Vols: 'We know what it takes to beat Florida now'

Jesse Simonton, Senior Writer
Vol Quest

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A year ago, the pregame conversation surrounding Tennessee-Florida centered on a historic losing streak, Twitter trash-talk and ducks pulling trucks.

"Hate week" has been much subdued this September, but Tennessee will waltz into The Swamp on Saturday with a boldness it hasn't had since Phillip Fulmer roamed the sidelines.

It only took one of the most memorable comebacks in Neyland Stadium history for the Vols to exorcise 4,390 days of anguish and suddenly believe.

Last season, the Vols, losers of 11 straight in the series, found themselves down 21-0 to the Gators and staring at another embarrassing showing in the once storied rivalry.

But then, as if 102,000 collectively awoke from a reoccurring nightmare, Rocky Top roared, as Tennessee scored 38 unanswered points en route to a raucous 38-28 win. In a game filled with magical moments, the Vols schooled the supposed D.B.U. with four passing touchdowns in less than 15 minutes and held the Gators without a first down on six straight possessions.

“I’ve really never been in that type of game. I’ve been on the other side of it, actually,” UF coach Jim McElwain said this summer at SEC Media Days. “You talk about rivalries. That’s what makes college football what it is. I didn't know a whole lot about the rivalry (in 1990s) but I’m learning quickly now.”

After more than a decade of futility, last year’s resounding comeback was a cathartic experience for Tennessee fans, coaches and players. Certain moments remain ingrained in folks' minds. Jauan Jennings toasting Teez Tabor. Derek Barnett single-handedly ruining two consecutive drives, and Danny O’Brien saying postgame that Tennessee “stuck the hose in their mouth at the end.”

“I don’t think I’ve ever been a part of a game quite like that. The ups and downs we had. We’re part of history, really, just ending the streak. We don’t want to be part of breaking a streak like that ever again,” senior defensive tackle Kendal Vickers said.

“I still think about Jauan's catch," Vols offensive tackle Brett Kendrick said.

"I actually got beat on that play and let (Josh) Dobbs get hit on that play, so I don't really like to think about that play very much (laughing). But you know, (Josh) Malone running like he was running a 4.2 out there when he scored that touchdown, obviously just a huge comeback. … Now we’ve been there before, we know what it takes to beat Florida and hopefully try to find that same recipe for Saturday."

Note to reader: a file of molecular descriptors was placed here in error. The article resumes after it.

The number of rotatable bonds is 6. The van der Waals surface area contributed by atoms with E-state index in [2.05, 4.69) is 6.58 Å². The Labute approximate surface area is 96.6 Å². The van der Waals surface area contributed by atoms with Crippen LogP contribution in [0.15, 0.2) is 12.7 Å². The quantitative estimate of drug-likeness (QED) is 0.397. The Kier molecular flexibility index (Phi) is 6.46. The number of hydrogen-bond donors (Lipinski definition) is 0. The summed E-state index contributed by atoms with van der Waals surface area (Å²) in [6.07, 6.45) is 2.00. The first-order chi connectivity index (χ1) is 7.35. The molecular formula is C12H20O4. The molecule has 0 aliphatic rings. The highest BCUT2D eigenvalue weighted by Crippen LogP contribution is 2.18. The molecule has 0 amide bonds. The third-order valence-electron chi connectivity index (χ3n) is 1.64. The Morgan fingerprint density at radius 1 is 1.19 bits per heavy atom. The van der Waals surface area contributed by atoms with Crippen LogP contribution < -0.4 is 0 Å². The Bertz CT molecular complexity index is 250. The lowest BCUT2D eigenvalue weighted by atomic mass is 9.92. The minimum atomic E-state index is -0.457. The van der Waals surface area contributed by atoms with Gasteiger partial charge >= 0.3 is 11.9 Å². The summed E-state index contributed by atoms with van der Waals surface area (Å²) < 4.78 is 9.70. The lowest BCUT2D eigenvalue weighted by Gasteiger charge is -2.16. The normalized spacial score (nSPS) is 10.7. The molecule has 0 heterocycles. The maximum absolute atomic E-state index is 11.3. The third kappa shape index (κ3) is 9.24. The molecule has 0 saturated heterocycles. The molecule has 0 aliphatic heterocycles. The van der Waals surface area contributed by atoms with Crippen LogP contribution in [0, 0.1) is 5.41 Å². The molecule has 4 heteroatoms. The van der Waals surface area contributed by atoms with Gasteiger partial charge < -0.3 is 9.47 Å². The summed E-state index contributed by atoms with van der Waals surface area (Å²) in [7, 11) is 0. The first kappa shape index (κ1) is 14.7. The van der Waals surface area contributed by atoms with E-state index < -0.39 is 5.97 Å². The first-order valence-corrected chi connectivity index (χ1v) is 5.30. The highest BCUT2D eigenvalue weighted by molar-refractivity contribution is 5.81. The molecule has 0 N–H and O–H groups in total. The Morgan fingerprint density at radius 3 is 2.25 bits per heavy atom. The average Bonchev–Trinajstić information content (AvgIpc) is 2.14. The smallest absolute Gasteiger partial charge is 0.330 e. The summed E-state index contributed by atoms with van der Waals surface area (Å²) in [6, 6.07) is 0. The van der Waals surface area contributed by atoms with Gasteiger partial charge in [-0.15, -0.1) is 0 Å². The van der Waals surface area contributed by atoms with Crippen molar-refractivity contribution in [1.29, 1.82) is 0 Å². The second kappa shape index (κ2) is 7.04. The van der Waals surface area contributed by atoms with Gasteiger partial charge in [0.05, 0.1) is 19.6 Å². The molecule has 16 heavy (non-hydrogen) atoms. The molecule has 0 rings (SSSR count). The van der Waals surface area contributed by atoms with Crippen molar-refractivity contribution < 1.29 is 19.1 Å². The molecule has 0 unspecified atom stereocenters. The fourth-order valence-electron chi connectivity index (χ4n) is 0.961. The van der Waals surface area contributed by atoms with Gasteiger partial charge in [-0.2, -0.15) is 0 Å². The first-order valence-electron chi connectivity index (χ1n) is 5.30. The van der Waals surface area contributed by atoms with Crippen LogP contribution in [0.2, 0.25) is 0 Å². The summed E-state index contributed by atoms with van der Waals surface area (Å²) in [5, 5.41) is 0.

Big Orange Nation certainly opens so.

With Hurricane Irma crippling the Sunshine State over the last week, there’s be a muted tone surrounding the game this year. But an important SEC football game will be played on Saturday afternoon in The Swamp (3:30 p.m., CBS), and unlike year’s past, Tennessee has a quiet confidence entering the showdown. The Vols went to Gainesville with a mental roadblock in 2013, and then they squandered a 13-point lead in 2015.

Sure, they haven't won in The Swamp since 2003, but now that the 800-pound Gator is off their back, they fully expect to win Saturday.

“I remember standing in the locker room (in 2013) and asking how people actually believed we could win the game,” Tennessee’s fifth-year coach Butch Jones recalled.

“But we realized, ‘We could’ve won this football game.’ That’s part of changing the mindset and culture in a football program. Our players realized that. … Now our players expect to win.”


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The heroes from the last two games won’t be on the field Saturday. Will Grier is gone, Antonio Callaway is suspended, Dobbs and Barnett are off to the NFL and Jennings is hurt. A new star will undoubtably emerge, and Kendrick said the sole focus is on “renting the stadium for however long it takes to get the win.”

“The (2015 game) still has a bad taste in my mouth,” he said. “The other guys that were here, Ethan (Wolf) and all of them, I think we still feel like we have a lot to prove going back down there. It would be huge for our senior class to get that win down there. We talk about renting the stadium for however long it takes for us to get the win. If you can go into a stadium like The Swamp and you can make it go silent, I think that says a lot about your team.”

As SEC play begins, the No. 22 Vols remain a flawed team. There are are questions about their defense and playmaking options outside of John Kelly and Marquez Callaway. Quinten Dormady will make his first start on the road Saturday. But the resolve Tennessee displayed in the comeback against Florida has become a staple in the last year. Georgia. Texas A&M and then Georgia Tech to open the 2017 season.

While safety Micah Abernathy scoffed at the notion that last year’s win was some sort of breakthrough for Tennessee, several seniors who'd experienced years of disappointment against UF disagreed.

There’s a difference between confidence and know-how, and the Vols know they can beat the Gators now.

Senior tight end Ethan Wolf referred to the victory as “a good reminder” and Kendrick talked about the lasting legacy of the win.

But it was Vickers who succinctly said, “We've always had the confidence that we'd be able to beat them, but we just had to go out and do it. … We know how it is to beat Florida now, and Florida knows how it is to lose to us now.

“So it’s going to be fun.”

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